HISTORY OF THE 36th NYSV ("The Washington Volunteers")

The 36th New York State Volunteers was a unique fighting force, comprised of Irishmen and New York Britons. A colorful group known for its antics and in-fighting, it nevertheless made important contributions to the Union cause at such battles as Seven Pines, Malvern Hill, Fredericksburg, and Chancellorsville.

The 36th NYSV was created by merging two proposed New York regiments which had failed to muster full troop strength. Those two proposed regiments were known as "The Washington Volunteers" and "The New York British Volunteers." Once merged, these combined forces were designated The 36th NYSV, and they kept as their nickname "The Washington Volunteers."


The Beginning of "The Washington Volunteers"

The regiment that was eventually designated as the 36th New York State Volunteers was first proposed on April 22, 1861 by a 39 year-old successful businessman named Charles H. Innes. Innes was a devoted family man and restaurant owner, who lived in a large home on 16th Street near 9th Avenue in Manhattan. He also happened to be a veteran of the Mexican War of 1846-48, having served with the 1st NY Volunteers. Innes opened a small recruitment headquarters for his proposed regiment near his home, and made his friend and business associate, Nathaniel Finch, a major.

Nathaniel Finch was a 47 year-old bank president and native New Yorker. He resided at 247 W.36th Street near 9th Avenue, with his wife and three children. Nathaniel Finch may have been chronically ill, because he also kept a personal physician on call at his home round the clock -- a 26 year-old Swiss doctor named Louis D. Radzinsky. In fact, when Finch decided to go to war he was so concerned about his own health that he persuaded Dr. Radzinsky to sign up with him, so that the trusted doctor would always be close at hand!

From the beginning, Colonel Innes and Major Finch were very much in the spirit of things. They called their tiny headquarters "Union Hall," and their recruitment ads began with two lines of verse: "Our country calls, obey we must/And hurl secession in the dust." The ad went on to say, "A Regiment is now forming for the service of the United States. All young men who feel desirious [sic] of serving their country in this critical hour have an opportunity of displaying their patriotism and sustaining the Stars and Stripes by enlisting at 'Union Hall', 16th-st and 9th-av" (NY Times, April 24, 5:6).

They had no theme or nationality to promote. They had no name; they were simply a proposed regiment. This did not go far to spark enthusiasm, and their recruiting was less than remarkable at first. "Colonel Innes' regiment," as it was called in the press, was an organization without an identity (Gould, 1871, p.53; NY Times, May 31, 1861, 3:3).

Many of the men who showed up at Union Hall were Irish Catholic longshoremen and laborers who, because of prejudice or economic conditions, were currently unemployed. By May 4th Innes had scraped together eight hundred of these recruits, and it looked as though he would be getting even more in the next few days. He marked the occasion by finally coming up with a name for his regiment. Since his men would be defending the nation's capital, he decided upon "The Washington Volunteers" (NY Times, May 5, 1861 3:4; May 6, 1861 8:4).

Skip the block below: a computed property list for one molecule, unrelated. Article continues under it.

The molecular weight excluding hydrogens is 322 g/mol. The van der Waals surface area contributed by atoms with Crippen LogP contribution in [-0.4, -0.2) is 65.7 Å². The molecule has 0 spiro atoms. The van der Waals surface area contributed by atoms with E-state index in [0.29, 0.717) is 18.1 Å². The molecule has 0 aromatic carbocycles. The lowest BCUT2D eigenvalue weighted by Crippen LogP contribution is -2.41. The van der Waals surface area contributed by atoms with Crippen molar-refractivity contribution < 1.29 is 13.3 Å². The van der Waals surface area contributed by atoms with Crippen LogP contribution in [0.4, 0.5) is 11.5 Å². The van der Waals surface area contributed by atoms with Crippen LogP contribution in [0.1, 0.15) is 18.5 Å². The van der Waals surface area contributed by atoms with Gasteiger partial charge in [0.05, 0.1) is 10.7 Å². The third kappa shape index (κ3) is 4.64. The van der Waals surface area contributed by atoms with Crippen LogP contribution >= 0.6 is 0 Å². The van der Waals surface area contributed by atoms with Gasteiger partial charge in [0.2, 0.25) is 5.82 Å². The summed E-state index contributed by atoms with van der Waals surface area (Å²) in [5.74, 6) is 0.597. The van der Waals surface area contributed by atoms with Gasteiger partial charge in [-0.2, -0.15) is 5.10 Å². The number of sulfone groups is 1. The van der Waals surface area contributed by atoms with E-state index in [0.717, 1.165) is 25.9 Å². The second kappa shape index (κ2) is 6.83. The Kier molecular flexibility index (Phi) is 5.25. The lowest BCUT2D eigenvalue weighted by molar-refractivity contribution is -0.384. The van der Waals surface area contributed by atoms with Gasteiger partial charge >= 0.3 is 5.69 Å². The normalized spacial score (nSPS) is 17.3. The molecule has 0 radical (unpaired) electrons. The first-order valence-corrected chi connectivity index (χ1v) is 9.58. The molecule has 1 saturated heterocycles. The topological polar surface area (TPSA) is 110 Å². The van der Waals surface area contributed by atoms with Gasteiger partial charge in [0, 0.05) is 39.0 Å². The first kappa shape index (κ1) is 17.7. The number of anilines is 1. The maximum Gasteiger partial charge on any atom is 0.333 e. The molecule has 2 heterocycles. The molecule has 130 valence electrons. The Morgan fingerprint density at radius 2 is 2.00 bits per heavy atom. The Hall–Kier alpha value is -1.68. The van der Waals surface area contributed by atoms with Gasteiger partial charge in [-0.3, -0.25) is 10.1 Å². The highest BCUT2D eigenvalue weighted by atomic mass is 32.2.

Up until this time Colonel Innes had no barracks for his men, so he told everyone he enlisted to return home and wait for further instructions. But now that there were enough recruits, Innes moved his headquarters to 93-95 Sixth Avenue -- an area well-known for its affordable lodging houses -- and began to make inquiries about a barracks (NY Times, May 5, 3:4; May 6, 8:4).

He also informed the State Military Board that his regiment was "nearly full." The state promptly accepted the Washington Volunteers as an official regiment; they were to be mustered in to service on May 8th. Colonel Innes promised his men that once this happened they would all be quartered with rations, uniforms, and weapons. But he spoke too soon (NY Times, May 5, 1861 3:4; May 6, 1861 8:4).

Charles Innes’ uniforms and equipment never arrived; his plans for a barracks downtown fell through -- and when May 8th came, only five hundred of the eight hundred men he enlisted showed up for federal inspection. Most of the men Innes had recruited had long ago given up on him; they simply abandoned him, and joined other regiments. With only five extant companies, it looked as if the Washington Volunteers was a dead regiment. But then came the opportunity to combine the Washington Volunteers with another proposed regiment, called the New York British Volunteers (NY Times, May 6, 1861, 8:4; May 29, 1861, 8:4).

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